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I want to test a website on mac, my client telling that there is something not working well on mac browsers.

I have windows pc and don't know any friend near me has mac to test on it.

Where i can find something like a virtual machine for mac to run mac from a pc.

And if its not possible, do you have any smart idea to solve my problem

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closed as off-topic by Louis, gnat, Paul Crovella, Pang, Mat Sep 13 at 7:16

This question appears to be off-topic. The users who voted to close gave this specific reason:

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First of all, I voted to close your question as "Not Programming Related." Maybe you can try a web service like – Can Berk Güder Jun 4 '09 at 1:28
I'm not sure I agree with that, @CBG. If we allow website creation to be considered programming (and unless you're talking about static HTML, it probably should be considered so), then methods for testing it are certainly within the realm of SO. – paxdiablo Jun 4 '09 at 2:22
If you/your company is into serious web development, you should get a mac for testing such problems. Its easier, it may cost, but its definitely worth it. – Alec Smart Jun 4 '09 at 4:55

9 Answers 9

up vote 6 down vote accepted

You cannot legally virtualize Mac OS X on a PC. If you look hard enough you might be able to find someone to rent out an account on a Mac workstation or server, or there are web services that send you screenshots of your website with different browsers and different platforms.

Does the problem show up in Safari for Windows though? It's not going to render it exactly the same due to fonts and such, but it's the easiest first step to take.

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There is no "official" way to do this. Try:

Here's a hacked MacOS running in VMWare as a virtual PC:

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And just because it's not legal doesn't mean it's not legal to talk about it, or to tell someone how to do it. Last I checked, Mac's were not nuclear weapons, and virtualizing them isn't a terrorist activity... yet. :-) – Chris Kaminski Jun 4 '09 at 1:56
1… – Breton Aug 2 '09 at 12:54
The video is closed on YouTube – whyleee Jan 10 at 15:00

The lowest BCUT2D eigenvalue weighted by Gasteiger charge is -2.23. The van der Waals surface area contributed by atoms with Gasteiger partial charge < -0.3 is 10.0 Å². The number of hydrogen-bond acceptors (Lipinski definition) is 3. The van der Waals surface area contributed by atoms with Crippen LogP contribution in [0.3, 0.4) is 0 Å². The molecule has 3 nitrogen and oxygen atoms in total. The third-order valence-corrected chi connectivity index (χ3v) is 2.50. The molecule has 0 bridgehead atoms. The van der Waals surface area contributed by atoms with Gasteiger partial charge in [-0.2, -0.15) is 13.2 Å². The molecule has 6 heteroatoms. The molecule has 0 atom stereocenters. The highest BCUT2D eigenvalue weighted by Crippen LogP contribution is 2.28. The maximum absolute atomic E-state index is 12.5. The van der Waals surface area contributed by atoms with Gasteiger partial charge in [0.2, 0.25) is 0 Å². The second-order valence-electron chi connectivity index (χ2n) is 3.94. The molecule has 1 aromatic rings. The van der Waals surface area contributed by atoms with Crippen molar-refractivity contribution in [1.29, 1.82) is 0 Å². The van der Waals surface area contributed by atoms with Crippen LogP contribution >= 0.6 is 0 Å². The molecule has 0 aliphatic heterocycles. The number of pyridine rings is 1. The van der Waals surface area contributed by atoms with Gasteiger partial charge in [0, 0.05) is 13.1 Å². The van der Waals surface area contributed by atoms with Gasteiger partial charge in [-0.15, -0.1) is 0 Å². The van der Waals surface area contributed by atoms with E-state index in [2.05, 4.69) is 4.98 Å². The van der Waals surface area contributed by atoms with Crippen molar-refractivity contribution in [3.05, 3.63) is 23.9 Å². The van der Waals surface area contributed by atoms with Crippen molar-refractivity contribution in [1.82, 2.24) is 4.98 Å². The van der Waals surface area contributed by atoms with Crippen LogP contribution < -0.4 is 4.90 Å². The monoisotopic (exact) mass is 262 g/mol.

Try They provide remote rental of mac servers so you can use your PC to remotely access and run mac programs, test website using mac browsers etc. You can also develop apps that way.

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I've found that Xenocode works best for me; I like using it much more than browsershots.

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This loads a windows safari not a mac safari :( – Amr Elgarhy Jun 4 '09 at 10:49
Bummer, I wasn't sure how the emulation worked. – Hooray Im Helping Jun 4 '09 at 16:47

If it's just a webkit issue, Marc makes a great point about Safari for Windows. It's the same rendering code as Safari on Mac.

Beyond that, there is only one supported solution: get a Mac.

There are unsupported, and to varying level effective and ineffective solutions. They tend to be complex and often work only with specific versions of OS X. A google search for "mac intel pc" will get you on the track.

That said, at almost any serious consulting rate, you will come out far ahead by going onto eBay and getting a Mac Mini. They're very nice boxes, and quite affordable. Personally, I'm a big fan of Apple's refurb deals. They've got a nice Mini on there right now for $419. Unless your rate is very low, you're going to save yourself and your client a lot money and tears by just getting one, and then you'll have one handy for the next half-dozen times this comes up.

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First off, "something not working well on mac browsers" is not a valid problem report, it's a vague indication that something may be wrong. You should be first getting information from your user as to what exactly they mean by this. Otherwise you have no idea what you're really looking for.

Then, you have few options. If you can't borrow/beg/steal a Mac for testing, you'll need to either buy one or state that it's unsupported. If you're hard up for cash, you might want to consider dropping by your local Mac store and asking to demo their latest and greatest machine, the most expensive one so they'll be more likely to give you free reign using it for 15 or 20 minutes.

That's what I'd do but I'm a sneaky cynical old guy :-)

Another alternative (if possible) would be to drop around to the client's site to check it out. This will save you both the cost of buying a Mac and endear you to the client as someone who goes out of their way to keep them happy (no good, obviously, if they're on the other side of the country).

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This is a great excuse to get your boss to buy you a mac. Other ways of seeing a "mac browser" site irregularity are to use Chrome or Safari browsers in Windows or hit your site on an iPhone (providing it doesn't use flash).

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Didn't Adobe release a product today to do just this?

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In addition to Adobe's BrowserLab (mentioned by Paul), BrowserShots also lets you check web site rendering in a number of OS / browser combinations (including Mac).

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